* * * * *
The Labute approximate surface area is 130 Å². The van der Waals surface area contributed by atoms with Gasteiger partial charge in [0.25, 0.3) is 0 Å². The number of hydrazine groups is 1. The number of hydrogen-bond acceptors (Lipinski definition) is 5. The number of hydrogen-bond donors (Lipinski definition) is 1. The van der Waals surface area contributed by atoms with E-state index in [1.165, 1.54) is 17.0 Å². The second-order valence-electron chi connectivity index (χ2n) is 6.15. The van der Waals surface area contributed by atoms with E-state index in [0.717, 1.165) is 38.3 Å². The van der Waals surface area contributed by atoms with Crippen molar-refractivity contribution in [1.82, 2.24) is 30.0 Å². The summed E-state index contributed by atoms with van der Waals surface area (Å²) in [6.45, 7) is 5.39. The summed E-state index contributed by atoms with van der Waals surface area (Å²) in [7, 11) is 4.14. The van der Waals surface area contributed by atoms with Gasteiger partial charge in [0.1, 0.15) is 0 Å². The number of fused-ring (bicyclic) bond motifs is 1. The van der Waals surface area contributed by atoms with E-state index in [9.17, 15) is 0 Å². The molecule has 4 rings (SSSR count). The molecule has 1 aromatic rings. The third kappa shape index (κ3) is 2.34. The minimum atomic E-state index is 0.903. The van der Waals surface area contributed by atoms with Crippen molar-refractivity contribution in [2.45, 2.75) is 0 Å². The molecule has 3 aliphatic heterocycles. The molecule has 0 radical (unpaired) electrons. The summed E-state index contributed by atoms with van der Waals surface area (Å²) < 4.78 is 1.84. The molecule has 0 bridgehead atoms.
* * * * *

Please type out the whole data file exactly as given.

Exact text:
The Labute approximate surface area is 130 Å². The van der Waals surface area contributed by atoms with Gasteiger partial charge in [0.25, 0.3) is 0 Å². The number of hydrazine groups is 1. The number of hydrogen-bond acceptors (Lipinski definition) is 5. The number of hydrogen-bond donors (Lipinski definition) is 1. The van der Waals surface area contributed by atoms with E-state index in [1.165, 1.54) is 17.0 Å². The second-order valence-electron chi connectivity index (χ2n) is 6.15. The van der Waals surface area contributed by atoms with E-state index in [0.717, 1.165) is 38.3 Å². The van der Waals surface area contributed by atoms with Crippen molar-refractivity contribution in [1.82, 2.24) is 30.0 Å². The summed E-state index contributed by atoms with van der Waals surface area (Å²) in [6.45, 7) is 5.39. The summed E-state index contributed by atoms with van der Waals surface area (Å²) in [7, 11) is 4.14. The van der Waals surface area contributed by atoms with Gasteiger partial charge in [0.1, 0.15) is 0 Å². The number of fused-ring (bicyclic) bond motifs is 1. The van der Waals surface area contributed by atoms with E-state index in [9.17, 15) is 0 Å². The molecule has 4 rings (SSSR count). The molecule has 1 aromatic rings. The third kappa shape index (κ3) is 2.34. The minimum atomic E-state index is 0.903. The van der Waals surface area contributed by atoms with Crippen molar-refractivity contribution in [2.45, 2.75) is 0 Å². The molecule has 3 aliphatic heterocycles. The molecule has 0 radical (unpaired) electrons. The summed E-state index contributed by atoms with van der Waals surface area (Å²) < 4.78 is 1.84. The molecule has 0 bridgehead atoms.